by Sanjan Kanajanavar
by Zain Rahman
by Ankita Amarnath Kamath
by Richard Munang and Robert Mgendi
by Rohit Yadav and Swati Solanki
by Richard Munang and Robert Mgendi
by Justin Huff
by Ekpali Saint
by Richard Munang and Robert Mgendi
by Irene Zhao
Future of Finance and Banking in Africa Post-Pandemic
As the pandemic ravaged the global economy, governments introduced containment measures in the form of border closures and lockdowns, effectively restricting movements across borders and within countries to only frontline and essential workers. Non-essential services and high-contact economic activities were grounded, resulting in massive economic losses. A study by Australian National University suggests that the global economy could potentially lose up to $21.8 trillion in 2020 alone, due to the pandemic. Correspondingly, the African Development Bank projected that Africa, in 2020, is expected to suffer GDP losses of between $145.5 billion and $189.7 billion.
Policymakers are concerned that what started as a health crisis could potentially snowball into a financial crisis. A report by the IMF, argues that due to COVID-19, many emerging markets and developing economies are facing sharp declines in export demand and commodity prices, large capital outflows, foreign exchange shortages, and increasing debt burdens. McKinsey & Company suggests a fall in African banking revenue of between 23 to 33 percent from 2019 to 2021 and a dip of 5 to 15 percentage points in return on equity over the same period.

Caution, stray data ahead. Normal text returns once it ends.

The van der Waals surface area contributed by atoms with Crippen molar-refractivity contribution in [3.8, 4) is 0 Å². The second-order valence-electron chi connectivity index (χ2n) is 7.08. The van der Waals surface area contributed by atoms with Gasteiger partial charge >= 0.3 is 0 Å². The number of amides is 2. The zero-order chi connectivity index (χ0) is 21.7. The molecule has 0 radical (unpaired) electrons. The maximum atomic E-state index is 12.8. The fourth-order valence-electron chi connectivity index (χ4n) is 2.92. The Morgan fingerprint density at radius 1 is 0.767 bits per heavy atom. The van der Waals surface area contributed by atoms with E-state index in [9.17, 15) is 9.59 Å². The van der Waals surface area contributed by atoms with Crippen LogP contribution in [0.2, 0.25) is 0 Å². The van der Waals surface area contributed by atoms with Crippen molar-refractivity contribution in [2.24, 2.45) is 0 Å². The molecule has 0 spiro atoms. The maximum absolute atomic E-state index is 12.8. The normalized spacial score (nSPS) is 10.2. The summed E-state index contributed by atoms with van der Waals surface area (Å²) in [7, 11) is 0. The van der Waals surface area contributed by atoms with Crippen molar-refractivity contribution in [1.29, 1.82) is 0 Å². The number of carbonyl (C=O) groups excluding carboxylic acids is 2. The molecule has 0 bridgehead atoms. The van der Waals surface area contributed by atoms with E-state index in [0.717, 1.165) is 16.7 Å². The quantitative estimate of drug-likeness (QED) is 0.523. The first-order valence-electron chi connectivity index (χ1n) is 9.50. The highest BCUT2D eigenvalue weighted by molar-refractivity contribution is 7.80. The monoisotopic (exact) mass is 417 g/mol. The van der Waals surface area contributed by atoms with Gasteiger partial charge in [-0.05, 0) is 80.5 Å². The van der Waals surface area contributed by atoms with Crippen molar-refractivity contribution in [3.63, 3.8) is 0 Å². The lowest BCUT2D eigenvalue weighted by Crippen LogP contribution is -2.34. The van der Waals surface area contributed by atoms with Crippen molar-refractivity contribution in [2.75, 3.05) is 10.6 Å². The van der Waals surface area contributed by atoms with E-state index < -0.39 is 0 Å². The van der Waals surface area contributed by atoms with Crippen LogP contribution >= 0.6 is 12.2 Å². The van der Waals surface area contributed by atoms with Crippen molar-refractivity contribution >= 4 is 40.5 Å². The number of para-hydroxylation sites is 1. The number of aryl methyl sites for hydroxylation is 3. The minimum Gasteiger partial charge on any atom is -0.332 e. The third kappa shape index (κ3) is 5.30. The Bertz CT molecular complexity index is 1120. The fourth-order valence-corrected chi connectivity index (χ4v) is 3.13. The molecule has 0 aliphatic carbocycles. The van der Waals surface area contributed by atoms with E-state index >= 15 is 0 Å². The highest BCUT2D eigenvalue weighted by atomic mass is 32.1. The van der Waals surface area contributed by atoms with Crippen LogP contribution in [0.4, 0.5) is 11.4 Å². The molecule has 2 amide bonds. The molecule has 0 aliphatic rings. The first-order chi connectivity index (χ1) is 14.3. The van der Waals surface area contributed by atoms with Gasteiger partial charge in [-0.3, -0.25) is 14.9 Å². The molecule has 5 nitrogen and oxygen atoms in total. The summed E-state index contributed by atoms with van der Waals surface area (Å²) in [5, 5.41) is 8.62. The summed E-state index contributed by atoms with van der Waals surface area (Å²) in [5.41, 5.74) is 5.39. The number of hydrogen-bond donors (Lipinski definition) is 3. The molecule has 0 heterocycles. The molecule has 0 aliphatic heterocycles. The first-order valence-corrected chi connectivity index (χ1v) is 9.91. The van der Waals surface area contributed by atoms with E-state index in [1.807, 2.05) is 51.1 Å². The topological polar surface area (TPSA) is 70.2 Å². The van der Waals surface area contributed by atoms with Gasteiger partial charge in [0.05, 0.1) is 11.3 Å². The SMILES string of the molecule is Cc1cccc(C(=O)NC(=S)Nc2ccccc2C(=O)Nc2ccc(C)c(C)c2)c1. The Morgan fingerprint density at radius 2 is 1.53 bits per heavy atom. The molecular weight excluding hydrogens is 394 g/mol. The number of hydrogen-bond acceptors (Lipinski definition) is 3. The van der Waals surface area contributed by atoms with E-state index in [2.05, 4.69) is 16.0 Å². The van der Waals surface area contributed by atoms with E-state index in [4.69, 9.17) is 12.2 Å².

This figure shows that all components of private financial flows and investment have taken significant hits relative to the 2008 global financial crisis. This has caused severe impairment to the ability of financial sector operators to support the economy. According to the OECD, the overall impact of COVID-19 on external private finance in developing economies is estimated to be $700 billion and could exceed the impact of the 2008 financial crisis by 60 percent.
With a decline in income and revenue, the financial and banking systems in Africa will be threatened by the increased volume of non-performing loans, resulting in the deterioration of asset quality, leading to a heightened level of precautionary lending and a credit crunch. There is also the loss of margin due to accelerated digitalization from operators within the financial technology (fintech) space and technology adoption by customers, forcing banks to adapt to changing business environment.